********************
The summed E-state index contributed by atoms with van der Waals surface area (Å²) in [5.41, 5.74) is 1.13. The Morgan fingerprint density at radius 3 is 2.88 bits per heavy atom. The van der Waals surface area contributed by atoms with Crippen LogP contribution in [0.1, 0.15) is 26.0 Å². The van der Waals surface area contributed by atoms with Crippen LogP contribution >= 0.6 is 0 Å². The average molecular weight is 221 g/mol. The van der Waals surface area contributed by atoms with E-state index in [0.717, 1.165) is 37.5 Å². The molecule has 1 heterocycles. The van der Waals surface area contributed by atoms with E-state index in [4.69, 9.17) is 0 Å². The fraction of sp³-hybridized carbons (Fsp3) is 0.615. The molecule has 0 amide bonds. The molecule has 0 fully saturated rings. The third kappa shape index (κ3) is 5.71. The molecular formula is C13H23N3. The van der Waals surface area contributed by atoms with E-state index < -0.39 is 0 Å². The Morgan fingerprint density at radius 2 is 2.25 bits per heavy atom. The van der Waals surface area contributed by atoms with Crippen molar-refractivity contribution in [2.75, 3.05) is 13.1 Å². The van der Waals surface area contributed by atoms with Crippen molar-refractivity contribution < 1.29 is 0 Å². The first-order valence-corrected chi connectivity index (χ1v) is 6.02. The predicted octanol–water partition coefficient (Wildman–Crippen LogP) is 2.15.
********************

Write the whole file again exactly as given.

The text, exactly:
The summed E-state index contributed by atoms with van der Waals surface area (Å²) in [5.41, 5.74) is 1.13. The Morgan fingerprint density at radius 3 is 2.88 bits per heavy atom. The van der Waals surface area contributed by atoms with Crippen LogP contribution in [0.1, 0.15) is 26.0 Å². The van der Waals surface area contributed by atoms with Crippen LogP contribution >= 0.6 is 0 Å². The average molecular weight is 221 g/mol. The van der Waals surface area contributed by atoms with E-state index in [0.717, 1.165) is 37.5 Å². The molecule has 1 heterocycles. The van der Waals surface area contributed by atoms with E-state index in [4.69, 9.17) is 0 Å². The fraction of sp³-hybridized carbons (Fsp3) is 0.615. The molecule has 0 amide bonds. The molecule has 0 fully saturated rings. The third kappa shape index (κ3) is 5.71. The molecular formula is C13H23N3. The van der Waals surface area contributed by atoms with E-state index < -0.39 is 0 Å². The Morgan fingerprint density at radius 2 is 2.25 bits per heavy atom. The van der Waals surface area contributed by atoms with Crippen molar-refractivity contribution in [2.75, 3.05) is 13.1 Å². The van der Waals surface area contributed by atoms with Crippen molar-refractivity contribution < 1.29 is 0 Å². The first-order valence-corrected chi connectivity index (χ1v) is 6.02. The predicted octanol–water partition coefficient (Wildman–Crippen LogP) is 2.15.